By Susan Abram, Staff Writer, LA Daily News | http://bit.ly/ABOwX9
LAUSD Superintendent John Deasy and board member Tamar Galatzan answer questions from Daily News columnist Doug McIntyre at a town hall at El Camino Real Charter High School in Woodland Hills on Wednesday, Jan. 25, 2012. (David Crane/Staff Photographer)
01/25/2012 09:32:24 PM PST :: WOODLAND HILLS - Venting anger over rising classroom sizes and a proposed parcel tax, parents and community members packed El Camino Real Charter High School on Wednesday to confront Los Angeles Unified officials over a host of issues. | See photo gallery.
LAUSD Superintendent John Deasy played defense for much of the 90-minute town hall sponsored by the Daily News and moderated by columnist Doug McIntyre. Deasy and board member Tamar Galatzan were bombarded with challenges to the district's accountability.
"You guys keep coming at us asking for more money, more money, more money," shouted local resident Tracy Haymes. "How am I going to pay for my property taxes?"
"How do you propose to lure back students to LAUSD schools with all the cuts?" another woman asked.
There were no easy answers, Deasy admitted, outlining again and again that the nation's second-largest school district faces a deficit of $543 million for 2012-13 because of state funding deferrals over the last five years.
In addition, Gov. Jerry Brown has threatened cuts that would take $38 million out of the school budget to transport students to magnet and special-education schools.
"LAUSD has chosen to run with more than it can get money for," Deasy conceded, but added defiantly that the proposed parcel tax would keep him from telling children they couldn't attend public school.
"Given the tools we have, I have to go to the community (for more money)," Deasy said. "How can I physically look at a kindergartner and say, `Sorry, you can't come to school'?"
The $270 per-parcel tax proposed for the November ballot would raise about half-a-billion dollars for the district.
Galatzan, who at times disagreed with Deasy's stance on the criteria for what schools qualify for federal funds, agreed that the district was in a
Citizens filled the El Camino High theater to capacity to attend the Daily News town hall with LAUSD Superintendent John Deasy and board member Tamar Galatzan. The event was moderated by Daily News columnist Doug McIntyre. (David Crane/Staff Photographer)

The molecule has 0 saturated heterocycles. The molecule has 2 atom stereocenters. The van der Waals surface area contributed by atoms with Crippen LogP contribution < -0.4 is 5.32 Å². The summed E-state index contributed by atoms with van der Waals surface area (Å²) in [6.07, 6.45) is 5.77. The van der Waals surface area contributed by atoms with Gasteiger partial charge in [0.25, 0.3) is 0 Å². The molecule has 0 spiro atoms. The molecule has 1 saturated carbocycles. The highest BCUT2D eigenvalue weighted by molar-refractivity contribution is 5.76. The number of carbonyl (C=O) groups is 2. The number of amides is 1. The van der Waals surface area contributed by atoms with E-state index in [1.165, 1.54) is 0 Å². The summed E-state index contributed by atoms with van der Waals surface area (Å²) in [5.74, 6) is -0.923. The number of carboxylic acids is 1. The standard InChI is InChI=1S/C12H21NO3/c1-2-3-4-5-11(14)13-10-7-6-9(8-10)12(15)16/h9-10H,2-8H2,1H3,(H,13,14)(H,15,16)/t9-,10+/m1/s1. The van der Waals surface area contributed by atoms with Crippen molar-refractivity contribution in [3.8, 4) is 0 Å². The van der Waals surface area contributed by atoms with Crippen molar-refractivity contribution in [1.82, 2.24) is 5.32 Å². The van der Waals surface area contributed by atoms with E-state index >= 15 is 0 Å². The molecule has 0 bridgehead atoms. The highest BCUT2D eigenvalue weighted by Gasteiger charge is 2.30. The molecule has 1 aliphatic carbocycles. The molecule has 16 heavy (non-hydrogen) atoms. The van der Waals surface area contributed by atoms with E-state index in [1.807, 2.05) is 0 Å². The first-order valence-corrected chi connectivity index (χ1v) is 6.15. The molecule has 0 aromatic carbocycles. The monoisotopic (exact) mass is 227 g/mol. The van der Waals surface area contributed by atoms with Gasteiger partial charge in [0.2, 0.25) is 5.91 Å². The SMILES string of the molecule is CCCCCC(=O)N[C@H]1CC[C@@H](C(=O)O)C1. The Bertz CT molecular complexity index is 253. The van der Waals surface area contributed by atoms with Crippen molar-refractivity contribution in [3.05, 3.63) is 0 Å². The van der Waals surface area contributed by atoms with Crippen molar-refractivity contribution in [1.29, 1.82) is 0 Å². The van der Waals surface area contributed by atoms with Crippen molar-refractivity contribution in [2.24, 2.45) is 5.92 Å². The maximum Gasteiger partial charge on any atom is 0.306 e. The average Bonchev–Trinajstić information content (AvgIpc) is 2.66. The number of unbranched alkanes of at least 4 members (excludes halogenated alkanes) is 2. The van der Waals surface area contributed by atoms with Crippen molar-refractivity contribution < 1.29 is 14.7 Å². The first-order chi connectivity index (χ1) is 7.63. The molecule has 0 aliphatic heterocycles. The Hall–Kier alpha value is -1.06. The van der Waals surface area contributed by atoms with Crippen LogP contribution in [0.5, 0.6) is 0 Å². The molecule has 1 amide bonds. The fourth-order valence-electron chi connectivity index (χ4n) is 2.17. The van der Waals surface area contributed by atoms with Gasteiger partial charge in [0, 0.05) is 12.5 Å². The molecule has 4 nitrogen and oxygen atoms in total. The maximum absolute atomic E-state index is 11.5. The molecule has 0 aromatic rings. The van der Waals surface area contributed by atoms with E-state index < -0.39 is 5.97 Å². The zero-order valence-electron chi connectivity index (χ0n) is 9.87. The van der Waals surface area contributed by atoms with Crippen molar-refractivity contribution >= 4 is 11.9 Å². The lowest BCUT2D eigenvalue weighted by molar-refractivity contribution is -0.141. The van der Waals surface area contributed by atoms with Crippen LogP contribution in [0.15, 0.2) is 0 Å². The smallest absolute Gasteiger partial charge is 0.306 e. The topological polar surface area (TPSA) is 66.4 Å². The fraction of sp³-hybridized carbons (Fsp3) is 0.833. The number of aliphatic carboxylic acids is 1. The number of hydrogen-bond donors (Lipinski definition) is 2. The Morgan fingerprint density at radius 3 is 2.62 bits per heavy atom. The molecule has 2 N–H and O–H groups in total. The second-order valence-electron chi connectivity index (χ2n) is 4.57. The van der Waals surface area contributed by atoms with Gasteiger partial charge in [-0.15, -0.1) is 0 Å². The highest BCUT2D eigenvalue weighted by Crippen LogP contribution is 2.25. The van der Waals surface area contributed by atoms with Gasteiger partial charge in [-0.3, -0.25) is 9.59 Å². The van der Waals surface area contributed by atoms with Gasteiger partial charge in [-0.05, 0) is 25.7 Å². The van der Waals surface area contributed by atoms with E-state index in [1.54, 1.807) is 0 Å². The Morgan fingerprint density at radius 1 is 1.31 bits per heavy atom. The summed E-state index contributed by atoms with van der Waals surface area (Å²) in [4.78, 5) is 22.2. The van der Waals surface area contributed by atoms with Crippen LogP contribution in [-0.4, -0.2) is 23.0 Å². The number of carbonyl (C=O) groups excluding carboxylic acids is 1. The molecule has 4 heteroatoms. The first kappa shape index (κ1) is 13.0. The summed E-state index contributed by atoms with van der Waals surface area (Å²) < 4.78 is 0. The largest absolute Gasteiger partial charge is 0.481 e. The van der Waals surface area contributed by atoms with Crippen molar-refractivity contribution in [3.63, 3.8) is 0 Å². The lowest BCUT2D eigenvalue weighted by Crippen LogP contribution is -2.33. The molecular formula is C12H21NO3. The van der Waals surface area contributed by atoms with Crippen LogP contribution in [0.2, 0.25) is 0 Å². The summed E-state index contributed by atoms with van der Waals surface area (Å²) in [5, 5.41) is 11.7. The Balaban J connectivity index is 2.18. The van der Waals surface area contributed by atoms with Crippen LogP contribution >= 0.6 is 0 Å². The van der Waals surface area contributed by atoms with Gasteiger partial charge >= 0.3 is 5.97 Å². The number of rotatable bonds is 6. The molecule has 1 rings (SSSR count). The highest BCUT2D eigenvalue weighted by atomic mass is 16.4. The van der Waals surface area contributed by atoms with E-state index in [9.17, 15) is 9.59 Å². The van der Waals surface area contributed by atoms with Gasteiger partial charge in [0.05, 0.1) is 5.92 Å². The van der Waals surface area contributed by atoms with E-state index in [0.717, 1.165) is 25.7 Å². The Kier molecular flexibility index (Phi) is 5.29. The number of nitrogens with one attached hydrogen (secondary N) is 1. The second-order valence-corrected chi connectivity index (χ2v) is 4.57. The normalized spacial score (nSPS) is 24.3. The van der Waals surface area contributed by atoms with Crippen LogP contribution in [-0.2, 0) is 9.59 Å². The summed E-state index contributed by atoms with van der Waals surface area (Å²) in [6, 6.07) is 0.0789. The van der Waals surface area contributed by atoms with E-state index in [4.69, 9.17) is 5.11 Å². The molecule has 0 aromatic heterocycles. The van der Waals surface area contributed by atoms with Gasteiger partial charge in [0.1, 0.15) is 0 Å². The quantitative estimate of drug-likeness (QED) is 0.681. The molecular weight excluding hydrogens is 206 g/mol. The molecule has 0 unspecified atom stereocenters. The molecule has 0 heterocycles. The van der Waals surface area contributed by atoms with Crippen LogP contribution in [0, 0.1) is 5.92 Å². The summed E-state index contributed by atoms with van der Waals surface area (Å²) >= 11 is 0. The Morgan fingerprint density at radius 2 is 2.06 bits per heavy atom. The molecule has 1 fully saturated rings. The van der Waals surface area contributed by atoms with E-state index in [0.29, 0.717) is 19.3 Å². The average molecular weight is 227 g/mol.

"If the state cuts and cuts and cuts, the only money that is really left is for some of these special programs, but nothing is getting to the middle-class schools," she said to applause. "If the middle-class families leave these schools en masse, then what are we faced with?"
Outside the auditorium, at least 20 people gathered holding signs that read "Save Adult Education." Programs to teach adults to become electricians, computer techs and mechanics also are proposed to be cut.
Bettina Roe, a computer instructor at West Valley Occupational, said to cut public education geared toward adult learners means fewer men and women would be prepared for certain jobs.
"I'm very troubled and very concerned," she said. "My students are my heroes. They work two jobs and then come to school. If they take adult education programs away, those programs don't come back."
William McMahon · University of Pittsburgh at Johnstown comments:
The fumes you are referring to are the toxic shaming fumes produced by the perfectionist expectations by the district and state and federal governments under the No Child Left Behind law. In two years ALL students MUST be Proficient in reading and math, Proficient=P, Perfect=P. IF the students are not Proficient, or Perfect in the minds of the students, we are telling them and their parents they are defective, and this will hang with them for life through the toxic shame of not being good enough. Most of these are minority students.
How many times during this meeting were the needs of only the students mentioned? How many new, innovative ways of educating the students for the jobs of tomorrow proposed? From what i read here, the district is just asking for more money to keep doing things the same old way that has been done for years. No where does the community see any innovation in educating students. Even the new proposals by Jaime Aquino, the deputy superintendent of instruction, are strictly about money, nothing innovative being proposed.
The community has a right to be angered. We need innovative changes, and now. Change. Vision.
Will the students graduating tomorrow be able to repair my future hydrogen fuel cell car that has a LiDAR unit on top that drives itself?
Post a Comment